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6 Tips to Overcome Body Shame
Set yourself free from abuse-induced body shame
- May 06, 2020
Many abusers criticize and even disfigure their partner’s body as a tactic of control. Over time, the survivor may come to feel unattractive and ashamed.
In workshops and trainings, survivors describe what they have endured:
- “He called me a cow. A heifer. A whale. A pig. I lost a ton of weight from the stress and then he said I was a beanpole. As flat as a pencil. There was always some reason to reject me.”
- “She handled me roughly, like my body was not worthy of respect.”
- “He always turned out the light for sex—saying he didn’t want to see me because I was so ugly. I think he did it to make me feel bad.”
- “He wanted me to dress sexy all the time—short dresses and booty shorts. And then he made me feel ashamed when guys looked at me.”
- “He said my nose was too big. My hair was too kinky. The way my body changed when I had children repulsed him.”
- “He would ask why I couldn’t be more like Kim Kardashian. He would show me photos of her all the time and make me do exercises to make my butt bigger. He even pushed me to have breast implants, which we really could not afford.”
- “I have Parkinson’s. My Ex used to make fun of my stiffness and tremors.”
- “He told me that I was too hairy and that my privates smelled disgusting. He told me that no other man would ever want to be with me. I was so young when we met, that I believed him. Over time I learned that all women have body hair, and that my smells are normal.”
- “He would compliment me for not eating and punish me when I ate. My parents and sisters smuggled food to me—they were worried because I had lost so much weight so fast.”
Sometimes abusers push their partners to eat less, lose weight and exercise more as a way to weaken them physically as well as mentally.
Why would abusers want their romantic partners to feel bad about themselves? People who feel body shame are less able to speak up, draw boundaries or leave the relationship. Survivors report feeling body shame even after the relationship has ended. “They called me ugly” has turned into “I am ugly.”
Starting the Recovery Process
Here are 6 tips for recovering from body shame:
1) Use affirmations instead of negative self-talk. Quiet that little voice in your head that tells you that you are too fat or thin, tall or short, big- or small-breasted, or any of the other ways in which you may echo the insults of the person who abused you. Replace these negative messages with affirmations focusing on what you like about yourself. Look in the mirror and say it out loud. Strong arms. Soulful eyes. A belly that carried a child and has the scars to prove it. Notice what is good and right about your body.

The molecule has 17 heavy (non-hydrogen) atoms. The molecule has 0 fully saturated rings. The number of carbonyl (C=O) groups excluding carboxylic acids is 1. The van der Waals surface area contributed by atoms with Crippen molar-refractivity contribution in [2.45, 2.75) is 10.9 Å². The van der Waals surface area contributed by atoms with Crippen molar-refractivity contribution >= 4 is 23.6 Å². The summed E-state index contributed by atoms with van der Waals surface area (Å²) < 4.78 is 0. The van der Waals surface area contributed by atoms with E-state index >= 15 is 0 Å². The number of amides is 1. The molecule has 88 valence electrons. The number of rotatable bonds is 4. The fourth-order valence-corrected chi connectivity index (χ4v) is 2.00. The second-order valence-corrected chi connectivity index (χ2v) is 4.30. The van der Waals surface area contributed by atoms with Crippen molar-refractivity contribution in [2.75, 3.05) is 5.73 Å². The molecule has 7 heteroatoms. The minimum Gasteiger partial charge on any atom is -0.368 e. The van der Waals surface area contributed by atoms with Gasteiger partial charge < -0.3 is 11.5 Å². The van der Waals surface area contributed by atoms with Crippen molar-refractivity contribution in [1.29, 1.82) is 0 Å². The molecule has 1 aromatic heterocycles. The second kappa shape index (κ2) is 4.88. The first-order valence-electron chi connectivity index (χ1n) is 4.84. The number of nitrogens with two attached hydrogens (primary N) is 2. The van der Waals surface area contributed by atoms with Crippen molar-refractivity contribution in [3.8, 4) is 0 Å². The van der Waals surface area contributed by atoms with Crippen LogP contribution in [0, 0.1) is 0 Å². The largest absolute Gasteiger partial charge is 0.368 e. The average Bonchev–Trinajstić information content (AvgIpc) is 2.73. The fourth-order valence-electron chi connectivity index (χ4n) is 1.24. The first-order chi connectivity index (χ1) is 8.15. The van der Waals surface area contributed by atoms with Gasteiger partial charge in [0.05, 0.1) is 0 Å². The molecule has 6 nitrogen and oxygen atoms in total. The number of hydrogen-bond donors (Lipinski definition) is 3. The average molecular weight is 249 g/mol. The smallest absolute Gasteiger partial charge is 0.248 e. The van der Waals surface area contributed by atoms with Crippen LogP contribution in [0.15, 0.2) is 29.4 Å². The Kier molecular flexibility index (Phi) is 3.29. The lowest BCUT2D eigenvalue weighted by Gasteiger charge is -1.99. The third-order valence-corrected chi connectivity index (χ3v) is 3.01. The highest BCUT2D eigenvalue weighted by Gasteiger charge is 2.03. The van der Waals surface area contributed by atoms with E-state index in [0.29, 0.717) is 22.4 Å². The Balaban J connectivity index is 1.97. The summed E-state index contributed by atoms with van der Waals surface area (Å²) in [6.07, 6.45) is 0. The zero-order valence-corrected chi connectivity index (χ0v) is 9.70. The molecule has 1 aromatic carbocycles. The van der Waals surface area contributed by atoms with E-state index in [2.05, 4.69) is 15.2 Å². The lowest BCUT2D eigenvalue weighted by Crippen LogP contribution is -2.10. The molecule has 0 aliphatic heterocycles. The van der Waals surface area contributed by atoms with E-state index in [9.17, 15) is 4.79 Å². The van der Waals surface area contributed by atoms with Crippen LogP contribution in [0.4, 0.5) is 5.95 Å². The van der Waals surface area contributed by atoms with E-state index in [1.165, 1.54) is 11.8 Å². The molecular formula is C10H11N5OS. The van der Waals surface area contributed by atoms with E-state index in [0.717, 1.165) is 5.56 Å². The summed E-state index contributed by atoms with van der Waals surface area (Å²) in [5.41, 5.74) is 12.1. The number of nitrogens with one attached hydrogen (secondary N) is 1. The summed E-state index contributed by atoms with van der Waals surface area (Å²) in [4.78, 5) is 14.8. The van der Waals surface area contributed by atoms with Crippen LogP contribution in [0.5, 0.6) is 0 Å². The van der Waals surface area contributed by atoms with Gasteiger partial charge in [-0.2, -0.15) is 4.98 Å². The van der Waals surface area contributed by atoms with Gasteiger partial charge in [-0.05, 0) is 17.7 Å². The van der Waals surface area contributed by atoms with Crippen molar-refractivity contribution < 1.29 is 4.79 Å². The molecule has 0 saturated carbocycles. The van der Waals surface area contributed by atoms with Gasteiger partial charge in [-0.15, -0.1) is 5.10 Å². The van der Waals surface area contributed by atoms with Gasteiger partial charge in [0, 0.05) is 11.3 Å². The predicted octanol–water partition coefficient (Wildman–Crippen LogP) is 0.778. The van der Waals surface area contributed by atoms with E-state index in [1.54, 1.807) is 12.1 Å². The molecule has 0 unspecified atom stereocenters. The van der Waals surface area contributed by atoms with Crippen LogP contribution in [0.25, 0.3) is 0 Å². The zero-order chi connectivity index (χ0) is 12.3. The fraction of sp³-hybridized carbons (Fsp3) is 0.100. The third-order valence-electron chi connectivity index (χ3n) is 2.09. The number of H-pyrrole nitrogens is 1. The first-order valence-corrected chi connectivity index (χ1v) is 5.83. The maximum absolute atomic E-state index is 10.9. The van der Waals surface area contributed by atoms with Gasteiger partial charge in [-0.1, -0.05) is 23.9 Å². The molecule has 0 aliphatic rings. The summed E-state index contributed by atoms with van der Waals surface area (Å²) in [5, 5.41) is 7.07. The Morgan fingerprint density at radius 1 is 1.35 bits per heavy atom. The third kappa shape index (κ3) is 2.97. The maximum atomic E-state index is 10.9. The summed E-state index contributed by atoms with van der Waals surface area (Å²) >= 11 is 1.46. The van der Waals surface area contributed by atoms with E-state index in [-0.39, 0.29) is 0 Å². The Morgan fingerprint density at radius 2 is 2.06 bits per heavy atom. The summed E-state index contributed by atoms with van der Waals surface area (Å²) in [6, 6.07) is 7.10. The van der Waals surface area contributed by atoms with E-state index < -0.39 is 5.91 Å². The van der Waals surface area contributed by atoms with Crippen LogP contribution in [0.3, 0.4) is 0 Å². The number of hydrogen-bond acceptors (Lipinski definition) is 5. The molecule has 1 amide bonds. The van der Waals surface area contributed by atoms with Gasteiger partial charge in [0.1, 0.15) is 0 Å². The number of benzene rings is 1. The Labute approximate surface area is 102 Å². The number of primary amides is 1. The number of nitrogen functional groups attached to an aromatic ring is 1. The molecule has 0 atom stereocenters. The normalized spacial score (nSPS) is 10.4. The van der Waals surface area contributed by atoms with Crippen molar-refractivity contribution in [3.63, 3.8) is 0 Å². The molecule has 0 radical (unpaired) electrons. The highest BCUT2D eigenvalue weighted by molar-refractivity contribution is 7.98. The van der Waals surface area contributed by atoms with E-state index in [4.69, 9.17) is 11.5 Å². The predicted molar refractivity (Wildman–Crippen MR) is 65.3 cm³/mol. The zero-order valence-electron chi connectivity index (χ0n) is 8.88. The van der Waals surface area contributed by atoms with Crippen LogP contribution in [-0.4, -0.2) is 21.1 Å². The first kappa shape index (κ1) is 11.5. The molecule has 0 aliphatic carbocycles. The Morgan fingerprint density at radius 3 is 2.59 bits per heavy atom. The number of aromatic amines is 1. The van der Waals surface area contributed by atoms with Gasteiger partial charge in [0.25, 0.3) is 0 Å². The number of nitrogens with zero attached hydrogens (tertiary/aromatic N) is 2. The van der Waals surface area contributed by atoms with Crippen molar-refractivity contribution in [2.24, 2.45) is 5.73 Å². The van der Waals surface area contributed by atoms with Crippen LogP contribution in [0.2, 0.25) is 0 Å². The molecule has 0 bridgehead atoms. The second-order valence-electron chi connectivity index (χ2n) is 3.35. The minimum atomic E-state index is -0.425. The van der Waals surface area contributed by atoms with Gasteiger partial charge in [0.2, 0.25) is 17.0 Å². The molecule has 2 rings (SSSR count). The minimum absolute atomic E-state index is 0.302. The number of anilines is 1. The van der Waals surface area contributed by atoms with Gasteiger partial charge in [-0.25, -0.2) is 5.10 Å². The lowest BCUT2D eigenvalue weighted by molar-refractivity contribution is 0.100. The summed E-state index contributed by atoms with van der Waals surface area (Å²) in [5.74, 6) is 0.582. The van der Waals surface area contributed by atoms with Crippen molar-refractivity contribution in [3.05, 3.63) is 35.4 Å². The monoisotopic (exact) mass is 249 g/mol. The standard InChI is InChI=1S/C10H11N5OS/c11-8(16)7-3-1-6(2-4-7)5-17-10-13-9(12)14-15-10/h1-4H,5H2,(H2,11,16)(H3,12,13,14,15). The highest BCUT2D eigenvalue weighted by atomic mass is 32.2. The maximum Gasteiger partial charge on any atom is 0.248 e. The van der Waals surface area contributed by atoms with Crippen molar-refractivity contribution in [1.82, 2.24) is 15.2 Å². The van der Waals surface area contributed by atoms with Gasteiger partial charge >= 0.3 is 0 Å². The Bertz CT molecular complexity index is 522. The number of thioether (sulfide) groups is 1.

2) Remember, you are more than just your body. Even if you are dissatisfied with some aspects of your body, you have great value as a human being apart from your physical self. Your thoughts, your feelings, your actions—these all make up that unique self that is you.
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3) Move in ways that please you. Being entirely sedentary is not good for us, mentally or physically. Find activities that feel good and help you grow more comfortable with your body. Many activities don’t cost a penny, such as walking, dancing, or stretching.
4) Rest. It is not good to push ourselves physically too hard all the time. How does your body like to rest and relax?
5) Explore and thank the skin you’re in. Look at your various body parts, warts and all.
Those feet may have callouses and dry patches—but they have carried you far! Thank them. Review your entire body with gratitude.
6) Make friends with food. Especially if your abuser (or a parent) made you feel ashamed of your weight or restricted what you ate, try to find foods that you like which are also good for you. Savor them slowly. You are in charge of your relationship with food and your body now. Celebrate that freedom.
Your Next Read
For more ways to improve your self-esteem check out “3 Ways to Become Mentally Stronger in 2020.” Also, you may want to take a look at our newest book club selection, How to Be Nicer to Ourselves, by Laura Silberstein-Tirch.
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